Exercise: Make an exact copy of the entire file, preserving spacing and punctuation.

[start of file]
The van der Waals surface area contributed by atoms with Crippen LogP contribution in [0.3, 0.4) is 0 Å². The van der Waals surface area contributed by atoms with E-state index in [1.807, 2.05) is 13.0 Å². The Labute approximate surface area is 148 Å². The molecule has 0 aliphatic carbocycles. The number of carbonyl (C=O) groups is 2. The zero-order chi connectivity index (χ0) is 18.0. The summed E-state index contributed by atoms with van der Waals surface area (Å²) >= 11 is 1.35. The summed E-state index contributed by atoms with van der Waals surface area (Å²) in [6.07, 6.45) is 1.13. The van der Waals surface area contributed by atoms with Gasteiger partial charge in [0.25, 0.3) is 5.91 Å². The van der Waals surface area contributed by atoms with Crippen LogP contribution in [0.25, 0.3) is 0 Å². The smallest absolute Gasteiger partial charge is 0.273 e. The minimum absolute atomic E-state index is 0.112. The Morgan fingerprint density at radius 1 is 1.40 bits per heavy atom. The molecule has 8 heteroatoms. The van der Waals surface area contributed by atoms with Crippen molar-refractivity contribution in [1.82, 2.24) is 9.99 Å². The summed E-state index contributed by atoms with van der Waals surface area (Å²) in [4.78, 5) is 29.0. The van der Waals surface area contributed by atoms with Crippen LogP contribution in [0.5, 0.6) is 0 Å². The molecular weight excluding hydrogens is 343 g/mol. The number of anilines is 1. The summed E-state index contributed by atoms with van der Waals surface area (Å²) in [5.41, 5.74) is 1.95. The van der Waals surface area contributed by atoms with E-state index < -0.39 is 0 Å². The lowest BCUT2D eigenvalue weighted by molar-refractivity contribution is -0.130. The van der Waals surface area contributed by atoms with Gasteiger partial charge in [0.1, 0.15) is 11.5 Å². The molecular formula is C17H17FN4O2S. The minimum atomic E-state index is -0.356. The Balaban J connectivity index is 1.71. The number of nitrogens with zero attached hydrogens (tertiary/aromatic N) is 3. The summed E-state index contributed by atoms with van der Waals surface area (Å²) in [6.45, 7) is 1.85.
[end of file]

The van der Waals surface area contributed by atoms with Crippen LogP contribution in [0.3, 0.4) is 0 Å². The van der Waals surface area contributed by atoms with E-state index in [1.807, 2.05) is 13.0 Å². The Labute approximate surface area is 148 Å². The molecule has 0 aliphatic carbocycles. The number of carbonyl (C=O) groups is 2. The zero-order chi connectivity index (χ0) is 18.0. The summed E-state index contributed by atoms with van der Waals surface area (Å²) >= 11 is 1.35. The summed E-state index contributed by atoms with van der Waals surface area (Å²) in [6.07, 6.45) is 1.13. The van der Waals surface area contributed by atoms with Gasteiger partial charge in [0.25, 0.3) is 5.91 Å². The van der Waals surface area contributed by atoms with Crippen LogP contribution in [0.25, 0.3) is 0 Å². The smallest absolute Gasteiger partial charge is 0.273 e. The minimum absolute atomic E-state index is 0.112. The Morgan fingerprint density at radius 1 is 1.40 bits per heavy atom. The molecule has 8 heteroatoms. The van der Waals surface area contributed by atoms with Crippen molar-refractivity contribution in [1.82, 2.24) is 9.99 Å². The summed E-state index contributed by atoms with van der Waals surface area (Å²) in [4.78, 5) is 29.0. The van der Waals surface area contributed by atoms with Crippen LogP contribution in [0.5, 0.6) is 0 Å². The molecular weight excluding hydrogens is 343 g/mol. The number of anilines is 1. The summed E-state index contributed by atoms with van der Waals surface area (Å²) in [5.41, 5.74) is 1.95. The van der Waals surface area contributed by atoms with E-state index < -0.39 is 0 Å². The lowest BCUT2D eigenvalue weighted by molar-refractivity contribution is -0.130. The van der Waals surface area contributed by atoms with Gasteiger partial charge in [0.1, 0.15) is 11.5 Å². The molecular formula is C17H17FN4O2S. The minimum atomic E-state index is -0.356. The Balaban J connectivity index is 1.71. The number of nitrogens with zero attached hydrogens (tertiary/aromatic N) is 3. The summed E-state index contributed by atoms with van der Waals surface area (Å²) in [6.45, 7) is 1.85.